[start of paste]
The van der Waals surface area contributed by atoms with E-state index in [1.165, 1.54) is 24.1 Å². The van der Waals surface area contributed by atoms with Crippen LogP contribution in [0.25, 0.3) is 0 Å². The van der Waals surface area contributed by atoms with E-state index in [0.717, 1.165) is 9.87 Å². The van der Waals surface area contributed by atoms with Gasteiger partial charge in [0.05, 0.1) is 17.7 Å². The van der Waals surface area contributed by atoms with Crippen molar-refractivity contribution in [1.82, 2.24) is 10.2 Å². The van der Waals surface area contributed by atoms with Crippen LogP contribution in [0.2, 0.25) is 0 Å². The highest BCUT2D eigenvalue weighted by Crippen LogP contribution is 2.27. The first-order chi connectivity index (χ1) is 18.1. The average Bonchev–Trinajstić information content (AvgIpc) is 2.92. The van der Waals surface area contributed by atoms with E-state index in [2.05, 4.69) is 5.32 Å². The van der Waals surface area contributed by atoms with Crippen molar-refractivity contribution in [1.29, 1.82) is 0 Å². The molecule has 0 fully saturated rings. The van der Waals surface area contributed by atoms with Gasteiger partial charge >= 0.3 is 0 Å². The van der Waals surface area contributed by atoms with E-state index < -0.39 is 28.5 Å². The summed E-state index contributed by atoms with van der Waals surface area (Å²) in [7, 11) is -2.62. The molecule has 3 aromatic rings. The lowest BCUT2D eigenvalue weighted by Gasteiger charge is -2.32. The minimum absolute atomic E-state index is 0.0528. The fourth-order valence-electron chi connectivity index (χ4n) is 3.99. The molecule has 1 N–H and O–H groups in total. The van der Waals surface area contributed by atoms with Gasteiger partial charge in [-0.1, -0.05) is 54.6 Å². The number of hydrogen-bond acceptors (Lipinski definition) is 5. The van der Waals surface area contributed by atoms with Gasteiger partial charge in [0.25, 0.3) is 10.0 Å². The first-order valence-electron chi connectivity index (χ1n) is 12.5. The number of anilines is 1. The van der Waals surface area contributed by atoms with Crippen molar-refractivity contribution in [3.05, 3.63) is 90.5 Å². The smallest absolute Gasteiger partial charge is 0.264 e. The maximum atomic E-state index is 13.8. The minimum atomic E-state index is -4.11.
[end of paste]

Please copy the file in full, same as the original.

The van der Waals surface area contributed by atoms with E-state index in [1.165, 1.54) is 24.1 Å². The van der Waals surface area contributed by atoms with Crippen LogP contribution in [0.25, 0.3) is 0 Å². The van der Waals surface area contributed by atoms with E-state index in [0.717, 1.165) is 9.87 Å². The van der Waals surface area contributed by atoms with Gasteiger partial charge in [0.05, 0.1) is 17.7 Å². The van der Waals surface area contributed by atoms with Crippen molar-refractivity contribution in [1.82, 2.24) is 10.2 Å². The van der Waals surface area contributed by atoms with Crippen LogP contribution in [0.2, 0.25) is 0 Å². The highest BCUT2D eigenvalue weighted by Crippen LogP contribution is 2.27. The first-order chi connectivity index (χ1) is 18.1. The average Bonchev–Trinajstić information content (AvgIpc) is 2.92. The van der Waals surface area contributed by atoms with E-state index in [2.05, 4.69) is 5.32 Å². The van der Waals surface area contributed by atoms with Crippen molar-refractivity contribution in [1.29, 1.82) is 0 Å². The molecule has 0 fully saturated rings. The van der Waals surface area contributed by atoms with Gasteiger partial charge >= 0.3 is 0 Å². The van der Waals surface area contributed by atoms with E-state index < -0.39 is 28.5 Å². The summed E-state index contributed by atoms with van der Waals surface area (Å²) in [7, 11) is -2.62. The molecule has 3 aromatic rings. The lowest BCUT2D eigenvalue weighted by Gasteiger charge is -2.32. The minimum absolute atomic E-state index is 0.0528. The fourth-order valence-electron chi connectivity index (χ4n) is 3.99. The molecule has 1 N–H and O–H groups in total. The van der Waals surface area contributed by atoms with Gasteiger partial charge in [-0.1, -0.05) is 54.6 Å². The number of hydrogen-bond acceptors (Lipinski definition) is 5. The van der Waals surface area contributed by atoms with Gasteiger partial charge in [0.25, 0.3) is 10.0 Å². The first-order valence-electron chi connectivity index (χ1n) is 12.5. The number of anilines is 1. The van der Waals surface area contributed by atoms with Crippen molar-refractivity contribution in [3.05, 3.63) is 90.5 Å². The smallest absolute Gasteiger partial charge is 0.264 e. The maximum atomic E-state index is 13.8. The minimum atomic E-state index is -4.11.